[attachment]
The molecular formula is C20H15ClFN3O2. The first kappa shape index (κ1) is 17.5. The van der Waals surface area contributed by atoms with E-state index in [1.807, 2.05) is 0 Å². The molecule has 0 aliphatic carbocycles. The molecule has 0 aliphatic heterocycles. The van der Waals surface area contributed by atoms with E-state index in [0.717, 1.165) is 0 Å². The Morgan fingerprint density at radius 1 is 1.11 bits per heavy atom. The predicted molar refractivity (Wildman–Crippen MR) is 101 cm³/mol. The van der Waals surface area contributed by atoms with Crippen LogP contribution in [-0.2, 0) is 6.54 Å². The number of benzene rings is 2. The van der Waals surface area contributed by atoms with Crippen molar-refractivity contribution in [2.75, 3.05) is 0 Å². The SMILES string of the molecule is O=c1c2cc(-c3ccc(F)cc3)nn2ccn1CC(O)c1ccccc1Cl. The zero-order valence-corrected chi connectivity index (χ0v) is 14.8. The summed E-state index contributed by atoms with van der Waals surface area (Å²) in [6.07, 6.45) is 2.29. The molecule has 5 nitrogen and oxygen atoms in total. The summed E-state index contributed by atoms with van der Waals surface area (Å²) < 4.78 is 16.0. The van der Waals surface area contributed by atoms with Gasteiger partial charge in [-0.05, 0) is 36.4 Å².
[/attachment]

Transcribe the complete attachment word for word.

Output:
The molecular formula is C20H15ClFN3O2. The first kappa shape index (κ1) is 17.5. The van der Waals surface area contributed by atoms with E-state index in [1.807, 2.05) is 0 Å². The molecule has 0 aliphatic carbocycles. The molecule has 0 aliphatic heterocycles. The van der Waals surface area contributed by atoms with E-state index in [0.717, 1.165) is 0 Å². The Morgan fingerprint density at radius 1 is 1.11 bits per heavy atom. The predicted molar refractivity (Wildman–Crippen MR) is 101 cm³/mol. The van der Waals surface area contributed by atoms with Crippen LogP contribution in [-0.2, 0) is 6.54 Å². The number of benzene rings is 2. The van der Waals surface area contributed by atoms with Crippen molar-refractivity contribution in [2.75, 3.05) is 0 Å². The SMILES string of the molecule is O=c1c2cc(-c3ccc(F)cc3)nn2ccn1CC(O)c1ccccc1Cl. The zero-order valence-corrected chi connectivity index (χ0v) is 14.8. The summed E-state index contributed by atoms with van der Waals surface area (Å²) in [6.07, 6.45) is 2.29. The molecule has 5 nitrogen and oxygen atoms in total. The summed E-state index contributed by atoms with van der Waals surface area (Å²) < 4.78 is 16.0. The van der Waals surface area contributed by atoms with Gasteiger partial charge in [-0.05, 0) is 36.4 Å².